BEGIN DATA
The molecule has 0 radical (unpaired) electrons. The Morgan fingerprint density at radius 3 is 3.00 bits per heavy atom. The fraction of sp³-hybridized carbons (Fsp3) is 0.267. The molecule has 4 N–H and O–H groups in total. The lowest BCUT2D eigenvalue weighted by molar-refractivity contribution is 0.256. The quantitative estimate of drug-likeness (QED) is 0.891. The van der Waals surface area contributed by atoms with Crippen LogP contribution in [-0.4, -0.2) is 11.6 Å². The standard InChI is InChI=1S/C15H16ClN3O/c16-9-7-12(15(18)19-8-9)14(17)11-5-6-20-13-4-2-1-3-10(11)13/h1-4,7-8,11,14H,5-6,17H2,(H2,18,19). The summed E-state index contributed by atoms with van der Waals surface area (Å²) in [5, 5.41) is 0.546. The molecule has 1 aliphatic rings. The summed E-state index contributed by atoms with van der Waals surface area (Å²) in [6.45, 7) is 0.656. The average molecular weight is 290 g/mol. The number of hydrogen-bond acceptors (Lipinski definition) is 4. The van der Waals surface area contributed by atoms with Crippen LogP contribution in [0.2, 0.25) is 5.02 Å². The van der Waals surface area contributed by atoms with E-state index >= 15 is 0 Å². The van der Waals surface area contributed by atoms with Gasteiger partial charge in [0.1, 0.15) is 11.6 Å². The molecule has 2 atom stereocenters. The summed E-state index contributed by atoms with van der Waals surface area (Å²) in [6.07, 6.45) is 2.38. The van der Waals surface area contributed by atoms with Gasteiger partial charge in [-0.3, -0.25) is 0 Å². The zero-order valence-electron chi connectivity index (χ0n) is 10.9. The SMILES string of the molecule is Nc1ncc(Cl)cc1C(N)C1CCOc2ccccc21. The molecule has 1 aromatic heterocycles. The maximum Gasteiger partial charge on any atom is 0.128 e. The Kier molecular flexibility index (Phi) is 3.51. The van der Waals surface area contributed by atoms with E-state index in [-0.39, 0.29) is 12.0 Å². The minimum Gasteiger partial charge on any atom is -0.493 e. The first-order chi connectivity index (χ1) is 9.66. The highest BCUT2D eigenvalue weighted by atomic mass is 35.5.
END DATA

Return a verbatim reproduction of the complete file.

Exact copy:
The molecule has 0 radical (unpaired) electrons. The Morgan fingerprint density at radius 3 is 3.00 bits per heavy atom. The fraction of sp³-hybridized carbons (Fsp3) is 0.267. The molecule has 4 N–H and O–H groups in total. The lowest BCUT2D eigenvalue weighted by molar-refractivity contribution is 0.256. The quantitative estimate of drug-likeness (QED) is 0.891. The van der Waals surface area contributed by atoms with Crippen LogP contribution in [-0.4, -0.2) is 11.6 Å². The standard InChI is InChI=1S/C15H16ClN3O/c16-9-7-12(15(18)19-8-9)14(17)11-5-6-20-13-4-2-1-3-10(11)13/h1-4,7-8,11,14H,5-6,17H2,(H2,18,19). The summed E-state index contributed by atoms with van der Waals surface area (Å²) in [5, 5.41) is 0.546. The molecule has 1 aliphatic rings. The summed E-state index contributed by atoms with van der Waals surface area (Å²) in [6.45, 7) is 0.656. The average molecular weight is 290 g/mol. The number of hydrogen-bond acceptors (Lipinski definition) is 4. The van der Waals surface area contributed by atoms with Crippen LogP contribution in [0.2, 0.25) is 5.02 Å². The van der Waals surface area contributed by atoms with E-state index >= 15 is 0 Å². The van der Waals surface area contributed by atoms with Gasteiger partial charge in [0.1, 0.15) is 11.6 Å². The molecule has 2 atom stereocenters. The summed E-state index contributed by atoms with van der Waals surface area (Å²) in [6.07, 6.45) is 2.38. The van der Waals surface area contributed by atoms with Gasteiger partial charge in [-0.3, -0.25) is 0 Å². The zero-order valence-electron chi connectivity index (χ0n) is 10.9. The SMILES string of the molecule is Nc1ncc(Cl)cc1C(N)C1CCOc2ccccc21. The molecule has 1 aromatic heterocycles. The maximum Gasteiger partial charge on any atom is 0.128 e. The Kier molecular flexibility index (Phi) is 3.51. The van der Waals surface area contributed by atoms with E-state index in [-0.39, 0.29) is 12.0 Å². The minimum Gasteiger partial charge on any atom is -0.493 e. The first-order chi connectivity index (χ1) is 9.66. The highest BCUT2D eigenvalue weighted by atomic mass is 35.5.